Page 2 - A Closer Look - Hardware and Software
If you compare the Rival 710 to the original Rival 700, you may think not much has changed, at least in terms of shape. It follows a relatively conservative contour with a hump forming on the right side of the mouse to favor right-handed users. SteelSeries has kept styling relatively minimal with a matte black finish on all surfaces. The matte finish is relatively good at hiding fingerprints, but more oily stains will appear on the mouse. This finish also represents a departure from the stylized top plate we saw on the Rival 700. Due to this finish, the mouse becomes relatively easy to hold onto. The sides are also textured on the side with a bubbled pattern to give some contrast and make the Rival 710 easier to hold onto. A SteelSeries logo can be found on this backplate of the mouse, which will illuminate by the lighting underneath. This backplate is part of the modular design SteelSeries gives on their 7-series of mice. You can purchase different top covers from SteelSeries. Otherwise, some RGB elements can be seen through its translucent edges on the scroll wheel too.
In terms of dimensions, the SteelSeries Rival 710 measures in at 124.8mm in length and peaks out at 41.7mm in maximum height. Its width at the middle is 56.3mm, but the back hump widens out to 76.2mm. The maximum height is located slightly more to the back with its curvature dropping more quickly here. As for the scales, the Rival 710 weighs in at 135g. There are no additional weights included, so what you see is what you get. This mouse should be accommodating for most hand sizes, but obviously your mileage varies based on your grip style. The balance of the weight is mostly towards the middle, but this does not line up with the placement of the sensor. This could adversely affect performance when lifting up and placing down the mouse, but we will see later in our performance tests. As for cabling, you can see the two cables provided, which plug into the bottom of the mouse. It is nice to see two different measurements, especially since the shorter one may be beneficial in more mobile setups like with gaming laptops where you may not want the extra cable length. This 1m rubber cable is quite flexible and reminds me of the one attached to the Sensei 310. The longer 2m cable is braided. It is not the most flexible and can catch on the edge of the table, so I would make sure you allow for some extra slack. At the end, both of these cables have gold-plated connections to connect the mouse and the computer.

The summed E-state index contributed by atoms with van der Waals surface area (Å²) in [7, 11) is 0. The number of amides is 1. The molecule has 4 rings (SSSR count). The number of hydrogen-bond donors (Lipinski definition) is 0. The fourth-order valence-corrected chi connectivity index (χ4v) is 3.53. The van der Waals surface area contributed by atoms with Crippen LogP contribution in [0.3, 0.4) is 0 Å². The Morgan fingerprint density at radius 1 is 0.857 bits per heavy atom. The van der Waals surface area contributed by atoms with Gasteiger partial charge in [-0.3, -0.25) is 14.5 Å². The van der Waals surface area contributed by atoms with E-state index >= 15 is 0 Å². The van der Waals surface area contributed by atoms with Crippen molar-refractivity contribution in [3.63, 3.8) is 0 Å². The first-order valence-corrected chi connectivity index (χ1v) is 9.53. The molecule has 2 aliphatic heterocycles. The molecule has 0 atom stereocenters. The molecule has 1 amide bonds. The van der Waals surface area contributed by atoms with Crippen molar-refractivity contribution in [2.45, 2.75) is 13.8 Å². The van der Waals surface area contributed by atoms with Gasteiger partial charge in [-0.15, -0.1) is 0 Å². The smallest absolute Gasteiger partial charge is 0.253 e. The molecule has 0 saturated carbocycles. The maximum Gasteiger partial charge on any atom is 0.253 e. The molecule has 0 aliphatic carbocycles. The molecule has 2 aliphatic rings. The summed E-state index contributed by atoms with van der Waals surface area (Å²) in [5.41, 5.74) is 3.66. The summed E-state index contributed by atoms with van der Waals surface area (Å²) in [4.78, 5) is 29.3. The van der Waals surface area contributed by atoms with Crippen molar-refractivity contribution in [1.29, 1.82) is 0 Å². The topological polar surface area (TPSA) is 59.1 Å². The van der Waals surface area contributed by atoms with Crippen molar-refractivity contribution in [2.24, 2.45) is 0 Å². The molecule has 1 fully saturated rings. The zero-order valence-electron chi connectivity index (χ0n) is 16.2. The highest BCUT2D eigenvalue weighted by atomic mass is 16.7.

On the left side of the SteelSeries Rival 710, you can see all of the secondary buttons on the Rival 710. However, the image also shows off the top primary buttons too. The left and right primary buttons are separated from each other and the rest of the body. The switches underneath are marked by SteelSeries and are actually an upgrade from the previous Rival 700, as the lifespan has been doubled to 60M clicks. I like the tactile response and weight in the press, but I also like the fact these buttons are separate from the rest of the body. The scroll wheel is a notched wheel that scrolls vertically. The wheel is stable and does not shift or rattle about. Under the scroll wheel, we have a single thin rectangle button. This lets you swap between the two DPI levels by default. These values can be altered in the SteelSeries Engine software.